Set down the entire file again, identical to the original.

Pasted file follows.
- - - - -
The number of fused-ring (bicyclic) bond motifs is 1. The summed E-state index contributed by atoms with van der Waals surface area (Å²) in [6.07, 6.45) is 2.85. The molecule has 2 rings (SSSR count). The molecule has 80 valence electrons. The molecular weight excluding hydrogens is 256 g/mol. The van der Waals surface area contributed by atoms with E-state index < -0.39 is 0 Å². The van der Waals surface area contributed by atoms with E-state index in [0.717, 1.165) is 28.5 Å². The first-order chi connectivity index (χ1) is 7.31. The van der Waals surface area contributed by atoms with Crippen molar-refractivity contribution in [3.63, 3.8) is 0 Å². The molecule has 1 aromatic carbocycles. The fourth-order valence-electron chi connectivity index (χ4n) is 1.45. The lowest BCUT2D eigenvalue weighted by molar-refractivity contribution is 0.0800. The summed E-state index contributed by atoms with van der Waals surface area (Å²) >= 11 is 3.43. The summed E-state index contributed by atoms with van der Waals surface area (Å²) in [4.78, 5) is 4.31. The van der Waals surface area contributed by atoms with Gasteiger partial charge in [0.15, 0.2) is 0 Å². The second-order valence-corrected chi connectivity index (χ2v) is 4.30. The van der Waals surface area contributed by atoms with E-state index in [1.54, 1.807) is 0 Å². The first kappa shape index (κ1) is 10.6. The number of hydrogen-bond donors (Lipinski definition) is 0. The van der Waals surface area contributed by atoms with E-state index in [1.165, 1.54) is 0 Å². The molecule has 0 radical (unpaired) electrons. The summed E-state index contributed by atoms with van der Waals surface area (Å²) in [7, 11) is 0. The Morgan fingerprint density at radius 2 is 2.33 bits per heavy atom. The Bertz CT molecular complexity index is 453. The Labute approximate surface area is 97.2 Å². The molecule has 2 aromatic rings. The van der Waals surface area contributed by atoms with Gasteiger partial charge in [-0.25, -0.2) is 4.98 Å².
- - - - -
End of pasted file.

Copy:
The number of fused-ring (bicyclic) bond motifs is 1. The summed E-state index contributed by atoms with van der Waals surface area (Å²) in [6.07, 6.45) is 2.85. The molecule has 2 rings (SSSR count). The molecule has 80 valence electrons. The molecular weight excluding hydrogens is 256 g/mol. The van der Waals surface area contributed by atoms with E-state index < -0.39 is 0 Å². The van der Waals surface area contributed by atoms with E-state index in [0.717, 1.165) is 28.5 Å². The first-order chi connectivity index (χ1) is 7.31. The van der Waals surface area contributed by atoms with Crippen molar-refractivity contribution in [3.63, 3.8) is 0 Å². The molecule has 1 aromatic carbocycles. The fourth-order valence-electron chi connectivity index (χ4n) is 1.45. The lowest BCUT2D eigenvalue weighted by molar-refractivity contribution is 0.0800. The summed E-state index contributed by atoms with van der Waals surface area (Å²) >= 11 is 3.43. The summed E-state index contributed by atoms with van der Waals surface area (Å²) in [4.78, 5) is 4.31. The van der Waals surface area contributed by atoms with Gasteiger partial charge in [0.15, 0.2) is 0 Å². The second-order valence-corrected chi connectivity index (χ2v) is 4.30. The van der Waals surface area contributed by atoms with E-state index in [1.54, 1.807) is 0 Å². The first kappa shape index (κ1) is 10.6. The number of hydrogen-bond donors (Lipinski definition) is 0. The van der Waals surface area contributed by atoms with E-state index in [1.165, 1.54) is 0 Å². The molecule has 0 radical (unpaired) electrons. The summed E-state index contributed by atoms with van der Waals surface area (Å²) in [7, 11) is 0. The Morgan fingerprint density at radius 2 is 2.33 bits per heavy atom. The Bertz CT molecular complexity index is 453. The Labute approximate surface area is 97.2 Å². The molecule has 2 aromatic rings. The van der Waals surface area contributed by atoms with Gasteiger partial charge in [-0.25, -0.2) is 4.98 Å².